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Cap and trade legislation is a hot topic as various entities across the globe, governmental agencies, and Congress attempt to address reducing pollution and global warming. Effectively, cap and trade legislation seeks to promote economic development and industry while rewarding efficiency and innovation.
Cap and trade programs seek to reduce overall pollution due to carbon emissions. The U.S. government sets limits or caps on emissions for various sources of pollution. If an entity surpasses the cap level, it must pay a penalty for allowances to exceed the cap level. Emitters are free to buy or sell units to meet their needs, or they can store up credits for future use. The government sets various goals based on the industry and strictly monitors emitters for compliance. Which sources of emissions are subject to caps depend on the particular legislation. Cap and trade programs administered by the Environmental Protection Agency include the Acid Rain Program, NOx Budget Program, Clean Air Interstate Rule, and Clean Air Visibility Rule. 1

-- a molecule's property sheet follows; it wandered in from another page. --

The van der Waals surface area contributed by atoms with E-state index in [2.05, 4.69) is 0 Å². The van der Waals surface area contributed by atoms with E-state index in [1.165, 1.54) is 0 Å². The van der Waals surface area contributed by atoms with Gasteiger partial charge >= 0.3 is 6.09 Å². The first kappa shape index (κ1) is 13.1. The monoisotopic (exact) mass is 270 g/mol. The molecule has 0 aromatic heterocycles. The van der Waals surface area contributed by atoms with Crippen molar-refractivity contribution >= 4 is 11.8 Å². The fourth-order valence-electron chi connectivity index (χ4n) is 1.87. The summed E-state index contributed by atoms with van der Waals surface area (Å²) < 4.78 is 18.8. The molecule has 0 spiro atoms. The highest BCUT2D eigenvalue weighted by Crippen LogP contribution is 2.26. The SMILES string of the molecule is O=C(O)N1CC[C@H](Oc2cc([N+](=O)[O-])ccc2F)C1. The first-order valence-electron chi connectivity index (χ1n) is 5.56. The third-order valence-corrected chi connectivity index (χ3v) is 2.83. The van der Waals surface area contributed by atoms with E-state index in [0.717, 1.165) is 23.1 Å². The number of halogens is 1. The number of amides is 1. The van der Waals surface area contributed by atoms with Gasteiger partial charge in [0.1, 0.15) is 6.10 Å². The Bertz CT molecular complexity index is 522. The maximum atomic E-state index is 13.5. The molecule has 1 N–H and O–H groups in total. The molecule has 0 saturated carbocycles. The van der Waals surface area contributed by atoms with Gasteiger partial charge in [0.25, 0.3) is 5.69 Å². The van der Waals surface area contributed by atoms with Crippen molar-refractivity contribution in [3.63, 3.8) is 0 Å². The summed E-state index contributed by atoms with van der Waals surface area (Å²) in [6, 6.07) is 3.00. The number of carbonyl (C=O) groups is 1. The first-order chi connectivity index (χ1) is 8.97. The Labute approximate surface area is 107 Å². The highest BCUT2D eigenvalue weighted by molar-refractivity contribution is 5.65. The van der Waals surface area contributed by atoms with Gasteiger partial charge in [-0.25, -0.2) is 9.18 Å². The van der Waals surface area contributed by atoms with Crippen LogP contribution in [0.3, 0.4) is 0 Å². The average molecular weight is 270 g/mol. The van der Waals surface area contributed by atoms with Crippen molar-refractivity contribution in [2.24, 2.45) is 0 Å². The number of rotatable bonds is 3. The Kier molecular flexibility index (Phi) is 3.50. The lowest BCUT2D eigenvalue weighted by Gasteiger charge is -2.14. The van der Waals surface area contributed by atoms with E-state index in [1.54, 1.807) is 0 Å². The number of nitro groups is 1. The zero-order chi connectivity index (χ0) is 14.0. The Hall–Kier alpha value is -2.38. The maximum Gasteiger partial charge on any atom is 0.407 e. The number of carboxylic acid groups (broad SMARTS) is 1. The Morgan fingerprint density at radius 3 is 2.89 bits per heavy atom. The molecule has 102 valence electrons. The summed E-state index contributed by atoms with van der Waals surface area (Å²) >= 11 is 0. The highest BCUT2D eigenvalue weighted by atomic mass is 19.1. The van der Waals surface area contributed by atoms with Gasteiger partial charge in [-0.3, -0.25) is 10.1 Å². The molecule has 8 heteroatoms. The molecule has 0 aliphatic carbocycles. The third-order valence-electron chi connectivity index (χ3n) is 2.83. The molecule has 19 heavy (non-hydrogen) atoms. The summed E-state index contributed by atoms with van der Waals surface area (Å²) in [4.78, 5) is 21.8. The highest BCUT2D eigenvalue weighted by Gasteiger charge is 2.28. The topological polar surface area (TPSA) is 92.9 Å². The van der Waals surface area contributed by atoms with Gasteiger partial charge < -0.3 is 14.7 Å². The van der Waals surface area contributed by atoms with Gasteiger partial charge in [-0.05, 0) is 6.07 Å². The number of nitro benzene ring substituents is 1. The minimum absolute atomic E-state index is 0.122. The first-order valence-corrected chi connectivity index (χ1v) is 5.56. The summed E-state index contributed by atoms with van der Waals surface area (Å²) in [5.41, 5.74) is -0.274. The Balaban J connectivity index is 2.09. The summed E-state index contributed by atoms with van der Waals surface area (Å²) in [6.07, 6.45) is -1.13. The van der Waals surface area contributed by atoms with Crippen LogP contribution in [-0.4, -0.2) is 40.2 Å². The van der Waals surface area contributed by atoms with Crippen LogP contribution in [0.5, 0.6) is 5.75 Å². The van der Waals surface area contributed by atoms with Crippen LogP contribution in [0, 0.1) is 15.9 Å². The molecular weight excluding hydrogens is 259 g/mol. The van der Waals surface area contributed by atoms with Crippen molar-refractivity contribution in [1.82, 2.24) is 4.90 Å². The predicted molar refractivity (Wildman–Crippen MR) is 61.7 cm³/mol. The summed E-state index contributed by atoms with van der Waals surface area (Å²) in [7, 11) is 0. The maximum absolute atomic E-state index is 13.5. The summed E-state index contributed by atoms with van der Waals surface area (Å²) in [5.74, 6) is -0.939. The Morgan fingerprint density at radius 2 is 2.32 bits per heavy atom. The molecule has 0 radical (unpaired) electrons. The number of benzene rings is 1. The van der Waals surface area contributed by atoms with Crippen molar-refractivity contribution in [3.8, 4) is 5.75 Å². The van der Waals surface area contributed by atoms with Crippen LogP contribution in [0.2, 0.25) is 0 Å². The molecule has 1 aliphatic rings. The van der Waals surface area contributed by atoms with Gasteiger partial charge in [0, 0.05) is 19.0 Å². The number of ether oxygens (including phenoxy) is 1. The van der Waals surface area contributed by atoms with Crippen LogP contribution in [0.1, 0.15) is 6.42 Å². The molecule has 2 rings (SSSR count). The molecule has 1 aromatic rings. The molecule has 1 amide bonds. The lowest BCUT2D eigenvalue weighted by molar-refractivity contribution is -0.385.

Key elements of Cap and Trade Programs: 2
Cap and trade programs are beneficial because they seek to keep overall pollution down while the ability to buy, sell, or trade units assists high volume emitters with staying below the required caps in a cost effective manner.
Continuing, traders are rewarded for their already low emissions. For all types of emissions trading, the basic concept is similar: trading provides companies with the flexibility to develop cost effective emission reduction strategies. 3
Critically, cap and trade programs do not help to clear up a targeted area of pollution. There are heavily concentrated areas where high volume emitters routinely exceeding the caps and are willing to pay the penalties or buy up units from lighter emitters. Such a situation is unlikely to improve due to cap and trade programming.
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